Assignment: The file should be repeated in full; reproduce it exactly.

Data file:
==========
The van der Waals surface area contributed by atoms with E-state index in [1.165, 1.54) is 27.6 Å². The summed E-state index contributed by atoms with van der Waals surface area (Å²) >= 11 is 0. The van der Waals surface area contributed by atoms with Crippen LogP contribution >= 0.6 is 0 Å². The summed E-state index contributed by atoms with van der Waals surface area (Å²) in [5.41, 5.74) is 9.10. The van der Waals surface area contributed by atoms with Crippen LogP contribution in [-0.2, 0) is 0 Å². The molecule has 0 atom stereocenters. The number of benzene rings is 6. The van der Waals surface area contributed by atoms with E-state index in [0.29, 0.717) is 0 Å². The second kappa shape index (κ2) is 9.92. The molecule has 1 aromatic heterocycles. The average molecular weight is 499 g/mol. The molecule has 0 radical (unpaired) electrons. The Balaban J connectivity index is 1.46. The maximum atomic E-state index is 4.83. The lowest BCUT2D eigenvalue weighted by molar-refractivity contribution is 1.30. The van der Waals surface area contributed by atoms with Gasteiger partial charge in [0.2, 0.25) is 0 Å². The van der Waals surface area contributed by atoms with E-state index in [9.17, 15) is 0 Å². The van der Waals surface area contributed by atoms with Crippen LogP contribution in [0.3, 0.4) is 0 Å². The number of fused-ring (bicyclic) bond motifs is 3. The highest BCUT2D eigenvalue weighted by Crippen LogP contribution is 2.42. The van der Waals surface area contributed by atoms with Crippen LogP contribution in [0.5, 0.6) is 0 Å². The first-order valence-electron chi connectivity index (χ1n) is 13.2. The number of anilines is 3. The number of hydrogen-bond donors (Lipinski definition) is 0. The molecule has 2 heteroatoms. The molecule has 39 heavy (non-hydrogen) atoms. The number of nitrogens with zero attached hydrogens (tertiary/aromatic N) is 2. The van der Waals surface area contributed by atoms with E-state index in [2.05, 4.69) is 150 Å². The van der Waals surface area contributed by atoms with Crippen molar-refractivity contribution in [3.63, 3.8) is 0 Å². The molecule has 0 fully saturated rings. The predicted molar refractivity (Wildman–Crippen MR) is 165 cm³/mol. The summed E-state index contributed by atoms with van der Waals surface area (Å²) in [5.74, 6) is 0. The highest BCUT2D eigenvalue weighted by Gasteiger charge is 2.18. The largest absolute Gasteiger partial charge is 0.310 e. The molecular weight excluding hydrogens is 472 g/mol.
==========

The van der Waals surface area contributed by atoms with E-state index in [1.165, 1.54) is 27.6 Å². The summed E-state index contributed by atoms with van der Waals surface area (Å²) >= 11 is 0. The van der Waals surface area contributed by atoms with Crippen LogP contribution >= 0.6 is 0 Å². The summed E-state index contributed by atoms with van der Waals surface area (Å²) in [5.41, 5.74) is 9.10. The van der Waals surface area contributed by atoms with Crippen LogP contribution in [-0.2, 0) is 0 Å². The molecule has 0 atom stereocenters. The number of benzene rings is 6. The van der Waals surface area contributed by atoms with E-state index in [0.29, 0.717) is 0 Å². The second kappa shape index (κ2) is 9.92. The molecule has 1 aromatic heterocycles. The average molecular weight is 499 g/mol. The molecule has 0 radical (unpaired) electrons. The Balaban J connectivity index is 1.46. The maximum atomic E-state index is 4.83. The lowest BCUT2D eigenvalue weighted by molar-refractivity contribution is 1.30. The van der Waals surface area contributed by atoms with Gasteiger partial charge in [0.2, 0.25) is 0 Å². The van der Waals surface area contributed by atoms with E-state index in [9.17, 15) is 0 Å². The van der Waals surface area contributed by atoms with Crippen LogP contribution in [0.3, 0.4) is 0 Å². The number of fused-ring (bicyclic) bond motifs is 3. The highest BCUT2D eigenvalue weighted by Crippen LogP contribution is 2.42. The van der Waals surface area contributed by atoms with Crippen LogP contribution in [0.5, 0.6) is 0 Å². The first-order valence-electron chi connectivity index (χ1n) is 13.2. The number of anilines is 3. The number of hydrogen-bond donors (Lipinski definition) is 0. The molecule has 2 heteroatoms. The molecule has 39 heavy (non-hydrogen) atoms. The number of nitrogens with zero attached hydrogens (tertiary/aromatic N) is 2. The van der Waals surface area contributed by atoms with E-state index in [2.05, 4.69) is 150 Å². The van der Waals surface area contributed by atoms with Crippen molar-refractivity contribution in [3.63, 3.8) is 0 Å². The molecule has 0 fully saturated rings. The predicted molar refractivity (Wildman–Crippen MR) is 165 cm³/mol. The summed E-state index contributed by atoms with van der Waals surface area (Å²) in [5.74, 6) is 0. The highest BCUT2D eigenvalue weighted by Gasteiger charge is 2.18. The largest absolute Gasteiger partial charge is 0.310 e. The molecular weight excluding hydrogens is 472 g/mol.